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Judaism with a Hong Kong Flavour
12-8-2010 Rabbi Asher Oser opens the heavy doors to Ohel Leah and steps inside, pausing for a moment to consider its vaulted ceiling, intricate woodwork and marble floors. As the door closes behind him, the sound of traffic fades, replaced by the quietude of Hong Kong’s oldest synagogue.
“It’s a building of such history and gravitas, but if you walk in here on a Saturday morning, there are kids running around and it’s full of life,” he says. “It’s the kind of contradiction that I love. And I think what Judaism does is it tries to make sense of those contradictions.”
Less than two months ago, Oser arrived in Hong Kong to lead Ohel Leah, a Jewish Modern Orthodox congregation that is nearly as old as Hong Kong itself. He is still finding his feet. Walking towards the Torah ark, where the synagogue’s sacred scrolls are kept, he finds it padlocked. “I don’t actually have the key,” he says with a chuckle.
But Oser, who was born in Australia, educated in Canada and most recently served as the rabbi for a congregation in Providence, Rhode Island, is already enraptured by his new community in Hong Kong. “There are few Jews here, and it’s a transient place, yet there are deep roots,” he says.
The first Jews arrived in Hong Kong with the British in 1842. Some were European traders who had previously been based in Canton, now known as Guangzhou, but most were employees or relatives of Iraqi Jewish families that had followed the British Empire through Asia, from Bombay to Rangoon, Penang, Singapore and finally Hong Kong and Shanghai. The community was formally recognized in 1858, when the colonial British government granted Jewish families land for a cemetery in Happy Valley.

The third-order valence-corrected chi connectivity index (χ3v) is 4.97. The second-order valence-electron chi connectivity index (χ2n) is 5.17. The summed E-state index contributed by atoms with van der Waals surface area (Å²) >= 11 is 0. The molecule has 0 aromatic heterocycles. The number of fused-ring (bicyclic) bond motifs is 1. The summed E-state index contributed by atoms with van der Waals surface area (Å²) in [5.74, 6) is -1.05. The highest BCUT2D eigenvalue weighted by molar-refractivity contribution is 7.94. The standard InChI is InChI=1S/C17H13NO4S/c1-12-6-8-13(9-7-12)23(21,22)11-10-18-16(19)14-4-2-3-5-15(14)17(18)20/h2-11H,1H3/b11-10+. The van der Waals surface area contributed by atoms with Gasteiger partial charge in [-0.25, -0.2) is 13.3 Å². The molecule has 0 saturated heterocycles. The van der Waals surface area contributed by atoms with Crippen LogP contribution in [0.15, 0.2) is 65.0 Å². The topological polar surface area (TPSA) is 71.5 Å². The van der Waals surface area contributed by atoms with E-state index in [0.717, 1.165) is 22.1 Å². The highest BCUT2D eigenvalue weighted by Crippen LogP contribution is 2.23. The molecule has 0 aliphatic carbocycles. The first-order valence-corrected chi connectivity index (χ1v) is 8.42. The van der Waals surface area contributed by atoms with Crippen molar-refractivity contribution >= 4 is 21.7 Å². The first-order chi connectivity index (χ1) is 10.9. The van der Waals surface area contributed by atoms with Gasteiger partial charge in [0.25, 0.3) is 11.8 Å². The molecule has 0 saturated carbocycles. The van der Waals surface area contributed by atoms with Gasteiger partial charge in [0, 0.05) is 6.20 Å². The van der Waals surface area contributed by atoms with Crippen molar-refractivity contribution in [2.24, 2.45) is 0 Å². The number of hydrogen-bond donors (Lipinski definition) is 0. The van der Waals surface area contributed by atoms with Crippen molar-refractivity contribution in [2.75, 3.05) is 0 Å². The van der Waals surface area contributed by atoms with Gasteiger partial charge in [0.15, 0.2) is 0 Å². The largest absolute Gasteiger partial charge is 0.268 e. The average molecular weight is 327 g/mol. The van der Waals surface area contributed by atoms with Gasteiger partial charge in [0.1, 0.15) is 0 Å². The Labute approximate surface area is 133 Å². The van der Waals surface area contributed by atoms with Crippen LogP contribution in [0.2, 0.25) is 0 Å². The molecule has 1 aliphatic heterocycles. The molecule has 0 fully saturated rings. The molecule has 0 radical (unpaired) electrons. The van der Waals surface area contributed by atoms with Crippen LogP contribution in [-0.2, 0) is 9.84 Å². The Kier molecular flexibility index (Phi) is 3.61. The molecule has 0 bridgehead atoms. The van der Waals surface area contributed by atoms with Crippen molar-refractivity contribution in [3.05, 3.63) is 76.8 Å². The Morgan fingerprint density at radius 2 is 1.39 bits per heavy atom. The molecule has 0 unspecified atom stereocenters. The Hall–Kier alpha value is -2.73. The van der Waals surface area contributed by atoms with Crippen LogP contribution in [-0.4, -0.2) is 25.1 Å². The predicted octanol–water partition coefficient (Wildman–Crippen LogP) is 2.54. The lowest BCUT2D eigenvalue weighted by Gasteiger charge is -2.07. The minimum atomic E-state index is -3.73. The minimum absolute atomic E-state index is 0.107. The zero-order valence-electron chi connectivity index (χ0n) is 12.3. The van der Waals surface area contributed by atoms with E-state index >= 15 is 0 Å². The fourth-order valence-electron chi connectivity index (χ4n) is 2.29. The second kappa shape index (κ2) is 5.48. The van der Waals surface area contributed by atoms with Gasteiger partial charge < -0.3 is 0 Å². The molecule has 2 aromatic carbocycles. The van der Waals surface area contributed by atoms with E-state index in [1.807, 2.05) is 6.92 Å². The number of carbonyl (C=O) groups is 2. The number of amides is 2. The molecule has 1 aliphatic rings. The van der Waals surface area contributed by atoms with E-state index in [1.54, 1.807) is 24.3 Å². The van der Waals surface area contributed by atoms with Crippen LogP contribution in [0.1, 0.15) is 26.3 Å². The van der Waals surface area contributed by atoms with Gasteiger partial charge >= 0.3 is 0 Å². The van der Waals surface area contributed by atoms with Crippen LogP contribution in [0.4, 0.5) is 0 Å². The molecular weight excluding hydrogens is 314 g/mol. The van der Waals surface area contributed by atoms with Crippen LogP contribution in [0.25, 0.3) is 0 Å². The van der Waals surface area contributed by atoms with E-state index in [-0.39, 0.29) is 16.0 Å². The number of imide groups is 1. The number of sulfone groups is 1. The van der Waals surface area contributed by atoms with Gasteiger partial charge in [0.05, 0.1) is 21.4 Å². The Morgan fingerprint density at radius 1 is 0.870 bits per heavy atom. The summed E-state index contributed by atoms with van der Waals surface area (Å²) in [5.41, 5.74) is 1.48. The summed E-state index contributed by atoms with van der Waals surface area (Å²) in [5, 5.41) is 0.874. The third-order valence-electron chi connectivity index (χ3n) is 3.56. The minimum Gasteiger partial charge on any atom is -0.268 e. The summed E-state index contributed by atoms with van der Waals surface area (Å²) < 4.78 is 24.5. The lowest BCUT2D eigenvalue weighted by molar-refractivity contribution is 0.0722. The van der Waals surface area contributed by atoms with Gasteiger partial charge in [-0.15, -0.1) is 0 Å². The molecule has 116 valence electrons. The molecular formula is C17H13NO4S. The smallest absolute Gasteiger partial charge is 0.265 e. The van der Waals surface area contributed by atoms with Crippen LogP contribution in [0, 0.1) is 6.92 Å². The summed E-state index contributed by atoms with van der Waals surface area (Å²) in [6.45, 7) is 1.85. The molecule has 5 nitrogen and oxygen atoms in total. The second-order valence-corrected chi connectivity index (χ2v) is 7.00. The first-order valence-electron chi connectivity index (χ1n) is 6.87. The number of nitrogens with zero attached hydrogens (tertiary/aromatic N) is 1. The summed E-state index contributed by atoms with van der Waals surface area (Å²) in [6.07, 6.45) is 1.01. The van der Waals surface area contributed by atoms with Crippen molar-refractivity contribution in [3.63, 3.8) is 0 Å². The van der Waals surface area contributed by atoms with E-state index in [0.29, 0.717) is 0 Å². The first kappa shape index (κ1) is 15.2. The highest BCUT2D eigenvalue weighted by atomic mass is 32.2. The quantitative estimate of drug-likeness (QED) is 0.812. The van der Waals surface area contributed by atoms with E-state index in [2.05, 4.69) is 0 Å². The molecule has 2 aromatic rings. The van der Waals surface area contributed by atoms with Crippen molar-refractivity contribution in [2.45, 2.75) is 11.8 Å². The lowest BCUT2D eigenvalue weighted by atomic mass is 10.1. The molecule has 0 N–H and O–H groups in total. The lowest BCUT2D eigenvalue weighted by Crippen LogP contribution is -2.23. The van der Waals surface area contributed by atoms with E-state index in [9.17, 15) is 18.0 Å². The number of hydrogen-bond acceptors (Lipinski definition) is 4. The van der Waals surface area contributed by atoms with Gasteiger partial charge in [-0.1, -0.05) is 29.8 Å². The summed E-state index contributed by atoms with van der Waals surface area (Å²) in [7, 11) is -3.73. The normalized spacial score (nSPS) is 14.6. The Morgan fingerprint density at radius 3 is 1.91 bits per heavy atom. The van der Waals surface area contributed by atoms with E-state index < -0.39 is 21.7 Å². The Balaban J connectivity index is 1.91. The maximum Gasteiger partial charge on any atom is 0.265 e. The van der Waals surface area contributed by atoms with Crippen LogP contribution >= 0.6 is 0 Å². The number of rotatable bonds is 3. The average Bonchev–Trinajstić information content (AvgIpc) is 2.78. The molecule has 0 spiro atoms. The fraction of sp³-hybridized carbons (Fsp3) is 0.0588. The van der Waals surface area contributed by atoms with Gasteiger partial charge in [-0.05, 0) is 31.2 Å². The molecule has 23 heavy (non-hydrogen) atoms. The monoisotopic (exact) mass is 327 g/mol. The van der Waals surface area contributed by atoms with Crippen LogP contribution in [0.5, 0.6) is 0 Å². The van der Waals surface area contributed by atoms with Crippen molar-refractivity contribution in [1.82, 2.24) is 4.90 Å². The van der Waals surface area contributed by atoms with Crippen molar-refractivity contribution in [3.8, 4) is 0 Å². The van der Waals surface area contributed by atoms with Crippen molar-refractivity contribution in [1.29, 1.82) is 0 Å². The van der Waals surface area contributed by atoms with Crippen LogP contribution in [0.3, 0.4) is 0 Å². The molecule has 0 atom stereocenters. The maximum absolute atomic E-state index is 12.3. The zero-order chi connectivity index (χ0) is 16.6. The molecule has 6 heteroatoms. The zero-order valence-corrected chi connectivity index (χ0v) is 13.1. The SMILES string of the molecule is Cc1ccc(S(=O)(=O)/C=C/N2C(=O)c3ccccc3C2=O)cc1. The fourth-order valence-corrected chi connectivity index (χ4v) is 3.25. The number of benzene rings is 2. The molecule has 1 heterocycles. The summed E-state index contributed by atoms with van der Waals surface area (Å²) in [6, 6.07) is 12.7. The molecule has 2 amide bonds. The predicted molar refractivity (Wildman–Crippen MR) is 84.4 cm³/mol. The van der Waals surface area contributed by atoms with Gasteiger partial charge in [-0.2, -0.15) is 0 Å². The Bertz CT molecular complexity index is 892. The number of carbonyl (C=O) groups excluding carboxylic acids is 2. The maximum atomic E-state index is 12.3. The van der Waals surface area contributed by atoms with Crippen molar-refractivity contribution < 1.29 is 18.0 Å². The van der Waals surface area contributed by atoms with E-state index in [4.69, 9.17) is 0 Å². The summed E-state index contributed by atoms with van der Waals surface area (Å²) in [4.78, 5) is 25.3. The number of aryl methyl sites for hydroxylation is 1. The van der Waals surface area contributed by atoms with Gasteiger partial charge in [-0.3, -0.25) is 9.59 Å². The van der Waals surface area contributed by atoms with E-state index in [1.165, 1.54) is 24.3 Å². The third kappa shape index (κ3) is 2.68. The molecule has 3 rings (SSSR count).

Since then, Hong Kong’s Jewish population has grown from a few hundred to more than 5,000, though the precise number is elusive, since so many of Hong Kong’s Jews are expatriates from the United States, France, Israel and other countries. Though it remains small by Western standards, the community is remarkably active and diverse, with five congregations, a lively community centre, a school, a newspaper, a magazine and even a film festival.
“We don’t have the amenities that we would have in Toronto or New York but we’re very lucky with what we do have,” says Howard Elias, the founder of the Hong Kong Jewish Film Festival, which recently wrapped up its eleventh edition.
On the surface, Hong Kong is not the most accommodating place for an observant Jew, who is required to observe kashrut, a series of dietary laws that prohibits the consumption of pork, shellfish and other food that has not been judged kosher by a rabbi. But when he first came here nearly two decades ago, Elias was surprised by the diversity of Jewish life. “People are from everywhere, even from countries where I didn’t know there were Jews, like Zaire,” he says.
A century ago, Jewish Hong Kong was a far more insular place. It was dominated by three Iraqi Jewish families, the Sassoons, Kadoories and Hardoons, who also maintained a presence in Shanghai, which had an even larger and more active Jewish community than Hong Kong. Import and export was where the families made their money: in the late nineteenth century, the Sassoons controlled as much as 70 percent of China’s opium trade.
Ohel Leah was built in 1901 with money from the Sassoon family. Its Middle Eastern influence could be felt in the architecture and prayer services, which followed the Sephardic traditions of Jews that found refuge in the Middle East after being expelled from Spain and Portugal in 1492. Arabic was the community’s lingua franca; in 1925, when the congregation needed a cantor to lead song and prayer, it hired one from Baghdad.